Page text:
“To paraphrase Mr Micawber: ‘Annual income $3,420bn, annual expenditure, $6,552bn, result misery!’” says Peter Warburton in the Halkin Letter. The Biden administration’s $1.9trn spending proposal is another milestone in America’s long march away from “fiscal responsibility”.
Average global public debt will hit 99.5% of GDP this year, according to the International Monetary Fund. The pandemic cost world governments some $14trn in fiscal support last year. In advanced economies government deficits averaged more than 13% of GDP in 2020. Average public debt across the rich world will climb from 104.8% in 2019 to 124.9% this year. In the UK, public debt currently stands at £2.11trn and is on course to exceed 100% of GDP.
The government will borrow eight times more this fiscal year than it did in 2019, says Liam Halligan in The Daily Telegraph. Debt doves say that we shouldn’t worry since the government can borrow so cheaply. But low gilt yields are not due to a market judgement that the UK is a good credit risk. Instead, they reflect the fact that “the Bank of England is hoovering up government paper” with printed money. The Bank’s pile has almost doubled since the pandemic began. Before too long it could “own half of the outstanding gilt stock – an astonishing state of affairs”.
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Biden’s big bazooka
Meanwhile in America, “Sheriff Joe may be going too big”, writes Irwin Stelzer in The Sunday Times. The President remains deeply marked by the long, slow recovery from the financial crisis that he witnessed as Barack Obama’s deputy.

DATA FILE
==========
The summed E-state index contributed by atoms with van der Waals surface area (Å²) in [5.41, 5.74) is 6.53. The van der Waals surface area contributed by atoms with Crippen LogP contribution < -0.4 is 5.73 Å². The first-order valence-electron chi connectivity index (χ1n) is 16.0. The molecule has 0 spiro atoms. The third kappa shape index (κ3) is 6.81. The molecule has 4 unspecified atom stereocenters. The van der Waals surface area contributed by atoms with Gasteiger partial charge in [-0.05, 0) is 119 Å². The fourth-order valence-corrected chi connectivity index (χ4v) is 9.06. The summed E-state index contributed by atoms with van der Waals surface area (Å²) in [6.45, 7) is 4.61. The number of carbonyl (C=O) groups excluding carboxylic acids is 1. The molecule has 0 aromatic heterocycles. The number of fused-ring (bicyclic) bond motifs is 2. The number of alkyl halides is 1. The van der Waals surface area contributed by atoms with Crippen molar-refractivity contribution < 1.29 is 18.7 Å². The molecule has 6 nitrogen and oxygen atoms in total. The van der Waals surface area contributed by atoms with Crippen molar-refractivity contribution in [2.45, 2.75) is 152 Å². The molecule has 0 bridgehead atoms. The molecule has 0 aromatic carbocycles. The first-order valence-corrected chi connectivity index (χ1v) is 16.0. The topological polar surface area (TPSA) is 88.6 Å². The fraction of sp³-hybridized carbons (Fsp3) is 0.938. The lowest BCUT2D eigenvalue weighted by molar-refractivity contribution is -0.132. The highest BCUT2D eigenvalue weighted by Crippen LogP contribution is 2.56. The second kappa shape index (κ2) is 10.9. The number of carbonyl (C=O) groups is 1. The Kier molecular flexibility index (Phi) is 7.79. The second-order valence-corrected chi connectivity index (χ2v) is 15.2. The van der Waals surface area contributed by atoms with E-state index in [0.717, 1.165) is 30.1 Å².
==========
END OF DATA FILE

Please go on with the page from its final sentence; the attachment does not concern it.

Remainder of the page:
But the pandemic is a very different beast from the Great Recession. House prices plunged by 30% after 2008; today they are up by 13%. Lending froze up in 2008; today America is “awash in cheap credit”. Even some of Biden’s allies are expressing concern, notes Felix Salmon for Axios. Former Treasury secretary Larry Summers is worried that the stimulus plan will overwhelm the economy’s supply capacity, triggering “demand-pull inflation”.
Ballooning deficits will increase the temptation of governments to adopt some form of Modern Monetary Theory (MMT), the notion that the state can pay for spending by simply “monetising the deficit” (ie, printing money). MMT, which teaches that inflation – not borrowing – is the only major constraint on government spending, remains highly controversial but seems to be gaining ground.
As economist and MMT advocate Stephanie Kelton recently noted, whether you think Biden’s stimulus plan is too big or not, “at least we are [focusing on] inflation risk and not talking about running out of money. The terms of the debate have shifted.” Like it or not, we are all going a little bit MMT.
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